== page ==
U.S. Economy: March Trade Gap Unexpectedly Narrows to $55 Bln



Interesting that imports from China slowed last month, at least if you're comparing just two data points. Analysts think there is good news to be found here that the economy is not slowing down (which I hope to be true).

But, the statistical “analysis” that's presented in the news media reminds me of the very practical statistical lessons taught in my favorite book, Understanding Variation. I'm convinced that the tools presented in the book (and Dr. Wheeler's website) will help you more than the whole arsenal of Black Belt tools.

Some headlines basically presented the trade deficit data as two data points — the deficit improved, so that's good. Some analysts called it a “whopping” improvement. But if we view just those data points, we see this “trend” (note — going up is “good” here, less of a deficit).

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“Two data points do not make a trend.” We can't really tell how the deficit is doing from this view — better than last month, big deal, you might say.

Some articles, including the one linked above, go one step better, pointing out that it's the smallest deficit in six months. Now that data puts things in perspective and almost becomes “information” that we could use to draw conclusions.

Looking at six data points (the raw data is found here, by the way), we see a more complete picture:

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Now the “improvement” seems a little less clear. It looks like normal variation in the monthly (albeit adjusted) deficit. It looks like we are fluctuating around a mean of about $58 billion dollars. Is $3 billion better than the mean a “whopping” difference?

Looking at a more complete picture, what headline would you write seeing three years worth of data, viewing it through the control chart “lens”?

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Looking at the full data set…. I draw the conclusion we're still heading in the wrong direction, that one month of “bettter than last month” data doesn't convince me that the trade deficit is improving. It was pretty stable in 2003, then around December 2003, the deficit took a sudden drop and then stabilized again for six months. In June 2004, we see another “shift in the mean” and it looks like the deficit could merely be fluctuating around that new mean.

Does this remind you of ways your organization abuses data and “statistics”? Do you hear applause because quality or on-time delivery were “better than last month?” If so, check out Dr. Wheeler's book or click “Comments”, below, to chime in.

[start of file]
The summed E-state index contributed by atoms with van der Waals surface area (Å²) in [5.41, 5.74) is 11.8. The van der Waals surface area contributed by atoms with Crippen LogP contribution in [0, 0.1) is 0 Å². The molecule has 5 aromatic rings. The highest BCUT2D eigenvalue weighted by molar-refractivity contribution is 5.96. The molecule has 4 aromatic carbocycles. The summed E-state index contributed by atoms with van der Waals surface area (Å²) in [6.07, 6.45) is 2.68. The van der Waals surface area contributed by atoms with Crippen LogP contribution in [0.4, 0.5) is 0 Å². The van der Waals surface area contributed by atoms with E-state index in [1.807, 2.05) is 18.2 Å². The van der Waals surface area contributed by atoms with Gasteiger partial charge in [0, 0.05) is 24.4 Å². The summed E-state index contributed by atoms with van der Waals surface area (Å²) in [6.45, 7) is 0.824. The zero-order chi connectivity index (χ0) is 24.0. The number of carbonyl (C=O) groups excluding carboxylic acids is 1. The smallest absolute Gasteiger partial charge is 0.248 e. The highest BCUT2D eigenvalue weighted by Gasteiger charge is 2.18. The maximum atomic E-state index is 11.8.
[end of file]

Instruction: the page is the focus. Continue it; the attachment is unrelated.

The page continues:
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Mark Graban
Mark Graban is an internationally-recognized consultant, author, and professional speaker, and podcaster with experience in healthcare, manufacturing, and startups. Mark's new book is The Mistakes That Make Us: Cultivating a Culture of Learning and Innovation. He is also the author of Measures of Success: React Less, Lead Better, Improve More, the Shingo Award-winning books Lean Hospitals and Healthcare Kaizen, and the anthology Practicing Lean. Mark is also a Senior Advisor to the technology company KaiNexus.


  1. I once worked with an Engineering Manager who was famous for drawing a curve based on one data point. There are many in industry today that say if you can draw a curve with one data point, two points must be a trend, and three must surely move you toward Nirvana.

    There is a book that I have bought several times and no longer have on my shelf that proposes the use of X bar moving range graphing to consider mangement data. As you have done with your threee year data, the technique gives context to current data.

    I worked for one manager who agreed with me and if we were in control there ws no need for further reporting on that item. We set goals around variability and forecasted shifts to the median. That was an interesting part of my career.

  2. I saw a similar article and couldn’t believe the disparity between the data and the “analysis” (quotes made with sweeping hand gesture and sarcastic face).

    Even the WSJ had this graph , which interprets the data differently than I might have. If only Wheeler were required reading…


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